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AS and A Level: British History: Monarchy & Politics

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  1. How successful was Wolseys foreign policy in satisfying the ambitions of Henry VIII in the years to 1526?

    This is the orthodox interpretation, where the main idea is that Wolsey wanted to maintain the balance of power. However, J.J. Scarisbrick had serious doubt on the geniuses of Wolsey?s ambition to become Pope. He argued that Wolsey?s support of papal diplomatic initiatives was largely coincidental and happened because England and the Papacy shared common interests from time to time. Scarisbrick established a new ?revisionist? interpretation based on the existence of a main aim and a preferred method. The aim was the established and maintenance of peace. The method was a variant of the old ?balance of power? interpretation.

    • Word count: 2391
  2. How far do you agree with the view that cultural imperialism was the main reason explaining the expansion of Britains Empire in Africa in the years 1870-1899?

    However, my opinion is contradicted by Kipling?s poem, The White Man?s Burden (1899), where it is suggested that the ?white man?[1]has a duty to serve to humanity. This idea that the British should vigorously carry out a ?duty to rule half the world? might?ve helped them believe that invading Africa was the morally sound thing to do, therefore proving that cultural imperialism was a factor in expansion of the Empire. Rhodes seemed to have a general interest in taking over Africa, and his reason was ?the more of the world we inhabit, the better it is for the human race?14.

    • Word count: 2621
  3. Assess the reasons for the downfall of Lloyd George (DLG) In 1922

    In the end, many would agree he was used as a scapegoat by those who originally stood by him. The leaders of the Conservative party were in favour of Lloyd George's leadership, he was still greatly respected for his role in the war, but more importantly, he was thought vital for blocking the continuing rise of socialism, with his appeal to the left and the newly enlarged electorate. The split in the Liberal party meant that Asquith was still the official leader, in charge on the assets and machinery of the Liberal party.

    • Word count: 2030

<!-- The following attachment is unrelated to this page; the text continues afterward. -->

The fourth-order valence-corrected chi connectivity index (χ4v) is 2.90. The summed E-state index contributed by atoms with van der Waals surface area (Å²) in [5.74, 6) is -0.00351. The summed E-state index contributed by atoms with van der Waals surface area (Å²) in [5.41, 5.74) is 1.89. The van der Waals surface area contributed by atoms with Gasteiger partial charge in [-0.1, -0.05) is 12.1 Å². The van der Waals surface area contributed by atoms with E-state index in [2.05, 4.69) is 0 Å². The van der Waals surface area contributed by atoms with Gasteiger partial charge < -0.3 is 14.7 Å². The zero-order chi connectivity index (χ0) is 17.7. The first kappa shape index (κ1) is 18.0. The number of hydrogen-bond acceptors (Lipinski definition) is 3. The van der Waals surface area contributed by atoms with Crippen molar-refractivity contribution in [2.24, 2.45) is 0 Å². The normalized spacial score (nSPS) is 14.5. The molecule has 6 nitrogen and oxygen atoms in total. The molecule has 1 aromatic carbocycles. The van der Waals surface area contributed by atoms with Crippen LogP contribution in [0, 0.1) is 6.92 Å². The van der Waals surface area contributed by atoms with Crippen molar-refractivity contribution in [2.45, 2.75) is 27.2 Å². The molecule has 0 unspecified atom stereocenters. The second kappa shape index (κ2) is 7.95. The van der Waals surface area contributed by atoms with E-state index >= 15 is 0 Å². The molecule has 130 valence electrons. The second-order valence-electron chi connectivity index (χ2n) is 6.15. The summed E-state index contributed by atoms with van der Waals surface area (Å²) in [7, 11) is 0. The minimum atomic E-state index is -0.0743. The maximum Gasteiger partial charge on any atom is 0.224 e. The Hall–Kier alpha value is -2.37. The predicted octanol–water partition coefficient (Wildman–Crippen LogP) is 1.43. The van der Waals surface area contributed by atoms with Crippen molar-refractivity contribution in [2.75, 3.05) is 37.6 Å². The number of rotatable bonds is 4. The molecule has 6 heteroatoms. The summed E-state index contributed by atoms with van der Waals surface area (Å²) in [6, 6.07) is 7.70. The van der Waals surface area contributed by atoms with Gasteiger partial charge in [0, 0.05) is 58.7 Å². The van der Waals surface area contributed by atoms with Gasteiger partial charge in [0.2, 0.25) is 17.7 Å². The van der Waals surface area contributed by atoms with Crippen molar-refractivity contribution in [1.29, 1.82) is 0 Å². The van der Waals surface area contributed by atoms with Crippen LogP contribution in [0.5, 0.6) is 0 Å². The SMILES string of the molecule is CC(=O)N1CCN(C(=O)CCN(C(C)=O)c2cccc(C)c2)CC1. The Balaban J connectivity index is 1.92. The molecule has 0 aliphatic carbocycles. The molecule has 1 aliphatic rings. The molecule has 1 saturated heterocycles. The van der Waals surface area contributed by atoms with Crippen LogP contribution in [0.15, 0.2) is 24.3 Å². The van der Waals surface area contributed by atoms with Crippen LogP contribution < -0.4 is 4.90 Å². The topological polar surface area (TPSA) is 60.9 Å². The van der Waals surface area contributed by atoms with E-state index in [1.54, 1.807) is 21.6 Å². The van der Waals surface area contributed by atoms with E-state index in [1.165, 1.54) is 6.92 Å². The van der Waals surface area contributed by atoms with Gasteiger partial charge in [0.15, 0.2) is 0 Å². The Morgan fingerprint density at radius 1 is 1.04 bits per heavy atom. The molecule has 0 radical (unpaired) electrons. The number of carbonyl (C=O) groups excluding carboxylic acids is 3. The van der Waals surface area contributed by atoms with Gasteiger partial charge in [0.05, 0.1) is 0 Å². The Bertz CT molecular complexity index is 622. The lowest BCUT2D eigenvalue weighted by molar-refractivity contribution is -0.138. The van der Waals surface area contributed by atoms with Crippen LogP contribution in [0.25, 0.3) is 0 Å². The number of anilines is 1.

4. To what extent was the changing role of women the most significant development in Wales and England 1880

    These failures were partly due to opposing organizations of anti-suffragists, who believe that politics was no place for women. By the end of the 19th century, the nation?s view on politics started to change. Women were now fully involved in local politics and were campaigning for the vote. However by the 20th century there were still no universal suffrage, men on poor relief, labourers, factory and mill workers couldn?t vote ? it was felt the needs could be represented by their employers, the mill/factory owners. With this in mind, it seemed the time was right for political reform. Despite more and more women becoming involved in political groups there were still major obstacles before women were enfranchised.

    • Word count: 2019
  5. To what extent were the welfare reforms of the Liberal governments between 1906 and 1914 prompted by concerns over National Efficiency

    Despite their being other causes for the reforms being passed, it is obvious the main reason was fear among politicians over National Efficiency. After the Boer War, where 40% of all volunteers were rejected due to poor health, the government realised just how the serious the national problems were. It was not only politicians from just one party that were concerned by Britain?s various social problems, either, but members of all parties, both right and left, became increasingly concerned about the threat they could have to national efficiency and the security of the country.

    • Word count: 2947
  6. Identify and explain what affected the power of Elizabeth I between 1558 and 1603.

    Elizabeth?s Religious Settlement of 1559 set aside Mary?s restored Catholicism in favour of a form of moderate Protestantism, and was an honest attempt to rule England at religious peace and compromise whilst bringing as many as possible into the fold. Elizabeth introduced the ?Act of Supremacy? which reduced the pope?s influence and ascertained her as governor of the Church of England, rather than the supreme head ? neither extreme religion would accept a woman as the head of Church. Another aspect of the Religious Settlement was the ?Act of Uniformity?, which was Elizabeth?s attempt to ensure that as many believers as possible could find salvation.

    • Word count: 2063

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